Ischemic hepatitis

Alternative names
Hepatic ischemia; Shock liver

Hepatic ischemia is a deficiency of blood or oxygen supply to the liver that causes injury to liver cells.

Causes, incidence, and risk factors

Low blood pressure resulting from any condition - including heart failure, abnormal heart rhythms, dehydration, severe bleeding, and infection- can lead to hepatic ischemia.


If the low blood pressure continues for an extended period, the patient may feel weak and lightheaded. However, the period of low blood pressure may be brief and produce no symptoms at the time. The damage to the liver cells is generally without symptoms as well.

Signs and tests

Blood levels of liver enzymes such as AST and ALT typically rise 1-3 days after the episode of low blood pressure. Another enzyme in the blood, LDH, is also usually quite elevated.


Treatment depends on the cause of the low blood pressure, which must be addressed to keep the liver’s blood supply stable.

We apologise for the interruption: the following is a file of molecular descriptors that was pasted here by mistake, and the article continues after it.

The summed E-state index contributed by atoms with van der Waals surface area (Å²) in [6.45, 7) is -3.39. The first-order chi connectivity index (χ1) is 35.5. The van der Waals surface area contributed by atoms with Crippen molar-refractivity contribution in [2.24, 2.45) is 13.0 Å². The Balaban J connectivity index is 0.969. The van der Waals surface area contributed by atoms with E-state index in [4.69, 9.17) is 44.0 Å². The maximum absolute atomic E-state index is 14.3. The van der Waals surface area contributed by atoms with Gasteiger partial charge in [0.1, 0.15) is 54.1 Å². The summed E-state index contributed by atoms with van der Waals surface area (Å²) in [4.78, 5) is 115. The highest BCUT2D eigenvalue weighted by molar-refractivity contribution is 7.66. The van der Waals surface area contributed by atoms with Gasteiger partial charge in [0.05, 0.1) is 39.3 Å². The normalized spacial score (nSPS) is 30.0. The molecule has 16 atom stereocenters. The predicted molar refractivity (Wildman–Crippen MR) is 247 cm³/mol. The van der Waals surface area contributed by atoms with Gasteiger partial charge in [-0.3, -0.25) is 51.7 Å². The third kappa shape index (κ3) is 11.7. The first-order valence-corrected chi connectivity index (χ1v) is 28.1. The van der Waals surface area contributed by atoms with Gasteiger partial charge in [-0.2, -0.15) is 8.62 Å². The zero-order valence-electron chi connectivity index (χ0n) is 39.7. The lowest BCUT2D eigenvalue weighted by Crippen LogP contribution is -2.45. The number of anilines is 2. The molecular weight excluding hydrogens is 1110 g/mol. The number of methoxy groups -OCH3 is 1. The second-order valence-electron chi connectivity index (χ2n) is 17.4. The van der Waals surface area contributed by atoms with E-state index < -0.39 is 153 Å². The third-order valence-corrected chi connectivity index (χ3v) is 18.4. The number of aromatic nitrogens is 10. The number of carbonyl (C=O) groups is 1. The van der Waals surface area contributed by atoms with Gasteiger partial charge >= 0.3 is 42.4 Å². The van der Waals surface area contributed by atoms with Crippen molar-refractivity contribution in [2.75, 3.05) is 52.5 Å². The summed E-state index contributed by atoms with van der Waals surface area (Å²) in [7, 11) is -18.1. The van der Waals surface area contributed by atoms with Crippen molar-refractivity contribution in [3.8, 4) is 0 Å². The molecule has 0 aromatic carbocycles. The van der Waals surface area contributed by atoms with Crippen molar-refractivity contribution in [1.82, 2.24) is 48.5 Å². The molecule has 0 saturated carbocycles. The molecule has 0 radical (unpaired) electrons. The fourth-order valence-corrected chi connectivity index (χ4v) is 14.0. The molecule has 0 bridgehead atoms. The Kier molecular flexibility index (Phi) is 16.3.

Expectations (prognosis)

Patients generally recover if the underlying illness can be treated. Death from liver failure as a result of hepatic ischemia is very rare.


Liver failure is a possible but rare complication that can lead to death.

Calling your health care provider

See your health care provider urgently if you have persistent weakness or signs of shock or dehydration.


Prompt treatment of underlying causes of low blood pressure may prevent hepatic ischemia.

Johns Hopkins patient information

Last revised: December 6, 2012
by Dave R. Roger, M.D.

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